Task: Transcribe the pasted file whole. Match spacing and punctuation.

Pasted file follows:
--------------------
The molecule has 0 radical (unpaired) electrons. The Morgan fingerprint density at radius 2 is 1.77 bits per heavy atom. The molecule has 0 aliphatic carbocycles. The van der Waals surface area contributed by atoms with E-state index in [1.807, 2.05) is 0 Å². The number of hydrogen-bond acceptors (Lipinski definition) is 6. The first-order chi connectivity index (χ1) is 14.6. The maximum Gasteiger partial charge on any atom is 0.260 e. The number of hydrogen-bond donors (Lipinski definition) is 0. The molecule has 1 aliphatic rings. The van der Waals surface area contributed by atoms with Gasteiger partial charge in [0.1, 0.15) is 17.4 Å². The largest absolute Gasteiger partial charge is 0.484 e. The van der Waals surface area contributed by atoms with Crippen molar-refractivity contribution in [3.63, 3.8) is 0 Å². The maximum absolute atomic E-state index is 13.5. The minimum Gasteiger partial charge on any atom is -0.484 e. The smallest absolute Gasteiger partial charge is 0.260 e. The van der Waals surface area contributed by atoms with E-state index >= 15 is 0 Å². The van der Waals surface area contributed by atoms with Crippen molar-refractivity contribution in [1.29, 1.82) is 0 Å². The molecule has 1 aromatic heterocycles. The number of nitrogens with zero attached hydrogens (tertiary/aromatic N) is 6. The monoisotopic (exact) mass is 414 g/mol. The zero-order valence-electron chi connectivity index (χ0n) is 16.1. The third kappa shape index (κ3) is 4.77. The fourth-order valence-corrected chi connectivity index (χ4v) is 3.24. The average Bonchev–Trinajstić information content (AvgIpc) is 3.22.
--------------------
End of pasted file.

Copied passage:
The molecule has 0 radical (unpaired) electrons. The Morgan fingerprint density at radius 2 is 1.77 bits per heavy atom. The molecule has 0 aliphatic carbocycles. The van der Waals surface area contributed by atoms with E-state index in [1.807, 2.05) is 0 Å². The number of hydrogen-bond acceptors (Lipinski definition) is 6. The first-order chi connectivity index (χ1) is 14.6. The maximum Gasteiger partial charge on any atom is 0.260 e. The number of hydrogen-bond donors (Lipinski definition) is 0. The molecule has 1 aliphatic rings. The van der Waals surface area contributed by atoms with Gasteiger partial charge in [0.1, 0.15) is 17.4 Å². The largest absolute Gasteiger partial charge is 0.484 e. The van der Waals surface area contributed by atoms with Crippen molar-refractivity contribution in [3.63, 3.8) is 0 Å². The maximum absolute atomic E-state index is 13.5. The minimum Gasteiger partial charge on any atom is -0.484 e. The smallest absolute Gasteiger partial charge is 0.260 e. The van der Waals surface area contributed by atoms with E-state index >= 15 is 0 Å². The van der Waals surface area contributed by atoms with Crippen molar-refractivity contribution in [1.29, 1.82) is 0 Å². The molecule has 1 aromatic heterocycles. The number of nitrogens with zero attached hydrogens (tertiary/aromatic N) is 6. The monoisotopic (exact) mass is 414 g/mol. The zero-order valence-electron chi connectivity index (χ0n) is 16.1. The third kappa shape index (κ3) is 4.77. The fourth-order valence-corrected chi connectivity index (χ4v) is 3.24. The average Bonchev–Trinajstić information content (AvgIpc) is 3.22.